AiW Guest: Tamara Moellenberg
Here is a poet who writes from herself, who seeks to express, not impress–though impress she does. The poems in Bird from Africa are poised and spare, yet underpinned by deep rivulets of feeling: feelings of loss and longing, mostly, but also of fierce, unswerving loyalty and defiance.
Allo’s hometown is Bamenda, in northwest Cameroon, though she writes from diaspora in the United States. In “Leaving Bamenda,” Allo revisits Cameroon with a throbbing sense of loss and fondness.
The city sways, sinks into its valley whose curve
stretches and swings wide like a hammock strung between the hills.
I walk to my father’s car and turn around
to look at Bamenda one last time.
As Chris Abani observes in his preface to Bird from Africa, much of Allo’s poetry is about “the exile’s attempt to find and reclaim an Africa that lives in personal mythology […].” Several of her poems, such as “Anglophone Cameroonian Elite Returns Home,” hover on the edge of a richly textured, private world with profound connection to Cameroon, its people and landscapes. In “Anglophone Cameroonian Elite […]” the speaker returns to her childhood home and imagines her dreams–her early hopes for the future–asleep:
[…] And there you see them at rest, as in the past
smooth-faced in their slumber, their mouths cupped open
to a limitless sky and their lips lacquered with dew.
The speaker tries to wake the reposing dreams and succeeds, though the action finds her shivering in “a cemetery of all the people you were meant to be.” This last line is unexpected, gut-twisting. It deftly shifts the poem from nostalgia to threnody, roughly pouring water on the hopefully brightening embers of the earlier lines.
While some of Allo’s poems drift into a (still vividly realized) inner world, others pull the reader back to the bright red dirt and pungent plantain stews of Bamenda. In “Muddy Shoes,” the speaker notices mud from Bamenda on her shoes while walking in Maryland’s Germantown:
Bamenda has come with me.
Bamenda has come with me.
Bamenda has come with me.
The mud has come to America.
These, for me, are some of the most powerful lines in the collection. The repeated phrases tumble forcefully, spoken as with a sob. In “Bird from Africa,” the speaker recalls teaching her then-boyfriend, now ex-,
how to peel a plantain for boiling
or frying, and how to slice a mango
so none of its orange, sinewy flesh is lost
Allo’s tactile pleasure in these simple chores is palpable. The poem progresses lovingly, gently laying bare details of daily life in Bamenda: “how to start a fire with wood chips,” “how to sing a song for Sunday mass.” Indeed, throughout the collection, Allo pays fond, lingering attention to what Abani calls the “detritus” of diaspora, or the fractured images that exiles salvage along their journeys, and with which the poet “begins the work of rebuilding self and identity.”
Not all of the poems in Bird from Africa are missives to Allo’s beloved homeland. “My Father’s Lungs” playfully describes her father’s laughter “like he is having hiccups but fast-forwarded.” It is a neatly percipient image, evoking sound, sight, and sensation (a diaphragm spasming) all at once. What do to with “The First Girl”?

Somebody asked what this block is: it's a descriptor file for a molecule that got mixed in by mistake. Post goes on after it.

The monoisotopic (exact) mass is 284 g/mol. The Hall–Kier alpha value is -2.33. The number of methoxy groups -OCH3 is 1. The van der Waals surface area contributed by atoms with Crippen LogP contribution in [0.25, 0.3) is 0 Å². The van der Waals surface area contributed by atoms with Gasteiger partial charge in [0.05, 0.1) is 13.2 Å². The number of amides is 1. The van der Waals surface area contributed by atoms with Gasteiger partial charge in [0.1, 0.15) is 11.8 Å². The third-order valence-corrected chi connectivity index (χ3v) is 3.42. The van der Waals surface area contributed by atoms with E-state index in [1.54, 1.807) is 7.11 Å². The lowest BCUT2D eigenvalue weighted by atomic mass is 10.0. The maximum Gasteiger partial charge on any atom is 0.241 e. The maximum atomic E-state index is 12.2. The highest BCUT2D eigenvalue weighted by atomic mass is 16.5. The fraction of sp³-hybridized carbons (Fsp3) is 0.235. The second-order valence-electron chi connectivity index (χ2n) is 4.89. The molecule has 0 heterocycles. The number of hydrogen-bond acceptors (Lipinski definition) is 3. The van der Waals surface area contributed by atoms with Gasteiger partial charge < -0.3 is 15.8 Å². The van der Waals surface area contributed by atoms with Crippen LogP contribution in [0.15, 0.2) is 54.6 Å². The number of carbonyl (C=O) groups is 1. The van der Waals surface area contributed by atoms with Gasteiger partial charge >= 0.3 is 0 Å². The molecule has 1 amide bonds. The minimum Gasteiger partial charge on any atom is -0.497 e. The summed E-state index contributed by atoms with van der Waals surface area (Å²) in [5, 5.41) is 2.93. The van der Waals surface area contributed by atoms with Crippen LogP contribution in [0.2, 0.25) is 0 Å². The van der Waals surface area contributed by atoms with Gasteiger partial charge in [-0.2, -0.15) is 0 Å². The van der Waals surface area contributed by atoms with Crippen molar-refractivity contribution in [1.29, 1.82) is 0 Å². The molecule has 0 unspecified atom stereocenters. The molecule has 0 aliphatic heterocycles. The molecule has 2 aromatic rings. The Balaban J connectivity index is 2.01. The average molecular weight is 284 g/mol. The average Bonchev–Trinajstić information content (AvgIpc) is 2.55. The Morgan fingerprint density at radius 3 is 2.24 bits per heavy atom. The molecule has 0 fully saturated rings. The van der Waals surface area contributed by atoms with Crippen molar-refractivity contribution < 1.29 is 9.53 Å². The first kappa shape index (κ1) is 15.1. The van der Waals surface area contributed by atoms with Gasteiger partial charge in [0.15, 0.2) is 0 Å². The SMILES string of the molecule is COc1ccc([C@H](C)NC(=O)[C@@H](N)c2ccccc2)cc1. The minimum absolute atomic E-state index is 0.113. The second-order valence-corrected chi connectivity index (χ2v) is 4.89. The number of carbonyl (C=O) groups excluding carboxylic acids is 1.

Fire erupts in my forehead, just behind my eyes. It blazes across my face and rages
through my body. I am ready to fight with my father.
Whereas many of the poems in Bird from Africa unfurl with pensive, measured slowness, this piece explodes across the page, words running swiftly from margin to margin: Allo demonstrates her fluency in different styles. The poem contrasts starkly with the rest in the collection, not only for its taut scene of domestic violence, but also for what it suggests about the speaker’s intimate voice, which for me links all the poems of the collection together. In earlier poems, the speaker is composed, astute, yet crucially self-conflicted: the opening poem begins with an implicit question, “What to Wear”(?). Yet by the time of “The First Girl,” this narrating voice has become assured, unwavering; the speaker stubbornly protests her father’s decision to take “another wife.”
Bird from Africa feels like a highly personal work to me and, for this reason, is engaging. Readers seeking an intimate voice that gently probes–without despair–experiences of exile, loneliness, and loss will find much in this collection to arrest them.
Tamara Moellenberg is a DPhil candidate in English at the University of Oxford. Her doctoral research examines representations of child figures in selected Anglophone West African novels. She has taught courses in postcolonial, African, and children’s literature.
Viola Allo is a Cameroonian-born poet based in the United States. She holds a BA and MA in psychology and anthropology, respectively, and was short-listed for the Brunel University African Poetry Prize in 2013 and 2014. Her poems and essays can be found in the American River Review, as well as on her website at http://letterstocameroon.wordpress.com/.
Viola Allo’s Bird from Africa is part of Akashic Books’ chapbook set, Eight New Generation African Poets (April 2015). This 8-piece boxed collection features the work of eight African poets with an introduction by Kwame Dawes and Chris Abani, and each chapbook has its own introduction from a thoughtfully paired stalwart African poet and writer. Allo’s chapbook is introduced by Chris Abani.
The set also contains A Pagan Place by Peter Akinlabi; Who Are You Looking For by Amy Lukau; The Wire-Headed Heathen by Inua Ellams; Vuyelwa Maluleke’s Things We Lost in the Fire; Mitu’s Spice Tour by Blessing Musariri; Janet Kofi-Tsekpo’s Yellow Iris; and Bearing Heavy Things by Liyou Libsekal.
For more on AiW’s deep dive into the box set, see our latest post in the series, AiW Guest Jovia Salifu’s review of Janet Kofi-Tsekpo’s Yellow Iris.
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